I was reading articles about UMA. It seems that the marriage of GSM and WiFi is happening for real.

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Stephen G on April 18, 2006  · 

When the $200 Skype Wi-Fi phones come out in a few months the mobile providres will finally learn what the term “disruptive technology” means.

With the optional Skype-out an Skype-in features, this will replace a cellular mobile phone for a large demographic.

Here’s SMC’s offering … which they say availability is May, 2006.

Netgear has announced a Skype Wi-Fi phone … which they reported should be available in this quarter yet (Apr – June, 2006).

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pablotossi on April 19, 2006  · 

…do you love this???



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pippo on April 19, 2006  · 


This is an interesting solution as well.
Deutsche Telekom (T-Com) will launch this product in the third quarter. It could boost Hotspot usage in Germany…

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sara on April 19, 2006  · 

skype will probably offer a skypeout nimber in every large city so that even without wifi or fon one can call a local number and get into skypeout and then call long sistance home, paying both the local callson both endsof the candle
Of course with wifi fon , one can also make the call free via skypeout.just paying the local call on the receivers end. imagin if fon had a messenger of its own which automatically piksup wherever u might be and allows you to just get onine via fon and then talk to family via fon messenger net 2 net instead of then using ms.messenger or a fonout allowing a skypeout copy but directly in fon. Fon would then be a PHONE

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cmairhof on April 19, 2006  · 

GSM and WiFi marriage I think is important for FON and its future. I saw a potential threat of HSDPA and 3G network launches in Europe to FON. However if thez get combined and FON is structuring the deal right it cna hit very big in Europe…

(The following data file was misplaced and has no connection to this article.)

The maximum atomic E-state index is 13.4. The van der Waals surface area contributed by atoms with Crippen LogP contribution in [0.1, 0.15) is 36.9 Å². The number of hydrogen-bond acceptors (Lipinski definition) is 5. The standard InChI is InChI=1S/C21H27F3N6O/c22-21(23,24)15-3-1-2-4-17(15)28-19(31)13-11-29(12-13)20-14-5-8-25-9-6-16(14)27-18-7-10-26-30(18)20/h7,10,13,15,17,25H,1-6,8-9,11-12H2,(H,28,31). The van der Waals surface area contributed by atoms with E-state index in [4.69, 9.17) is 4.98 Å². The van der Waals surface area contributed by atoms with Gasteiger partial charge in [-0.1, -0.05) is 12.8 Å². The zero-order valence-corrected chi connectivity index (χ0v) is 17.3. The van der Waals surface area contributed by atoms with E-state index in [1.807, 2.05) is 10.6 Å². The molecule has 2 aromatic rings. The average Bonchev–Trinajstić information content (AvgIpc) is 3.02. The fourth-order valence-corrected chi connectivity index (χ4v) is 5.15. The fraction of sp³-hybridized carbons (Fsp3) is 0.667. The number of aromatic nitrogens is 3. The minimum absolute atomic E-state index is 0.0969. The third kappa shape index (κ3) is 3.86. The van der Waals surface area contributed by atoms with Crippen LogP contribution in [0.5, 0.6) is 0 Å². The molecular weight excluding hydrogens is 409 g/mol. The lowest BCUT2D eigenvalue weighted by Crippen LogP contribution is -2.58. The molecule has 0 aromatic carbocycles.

And tes, I am using IP calling to 99% of the time. GSM is done 🙂
What do I miss – A perfect WiFi network

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Roy S. on April 20, 2006  · 

Hi Martin,

I e-mailed you before about UMA. Fon will not profit from this, because it’s a solution at the network manager side. In this case a solution for companies that are both ISP and (mobile) telecom operator. I mentioned Orange and Wanadoo as an example (both France Telecom) they manage the internet connection (Wandoo livebox) and manage the mobile GSM/GPRS connection.


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Stephen G on April 20, 2006  · 

While the mobile providers dick around trying to figure out how to offer UMA without cannibalizing existing revenues, Broadvoice is coming out with an alternate approach — a dual wi-fi/gsm device where the two technologies are NOT married. i.e., no handoff of a call from Wi-Fi to GSM, or vice-versa.

Nope — this baby, named the “Falcon”, is like having two separate devices in one handset. You get two phone numbers — one from Broadvoice for Wi-Fi calls, and the other the GSM number from your mobile provider. Configure Broadvoice so unanswered calls to the Wi-Fi number get forwarded to the GSM phone number and then you never need to give your your GSM number out. http://www.broadvoice.com/press/falcon-2005-04-10.html
$20/mo unlimited calling (21 countries).

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Antoin O Lachtnain on April 20, 2006  · 


What use is UMA for the operator if they don’t have a massive network of wi-fi hotspots that its customers can actually use to get wi-fi coverage? That’s where FON comes in.

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Roy S. on April 22, 2006  · 


There is a shift from fixed line to mobile, because people use their “personal” mobile phone to place calls at home and on the road. This is the reason British telecom developed the “Bluephone” (was one of the participants in UMA development).

Ask yourself…where do you use your phone 80% of the time? on the road or at the office&home?

Cable companies that offer TV, internet services and act as a MVNO can profit even more than FON from this if they only see the potential. One bill = convenience. And you don’t want to switch manually to select another service provider/network to use the same function (calling) at a certain moment….you want convenience…but that’s my opinion.

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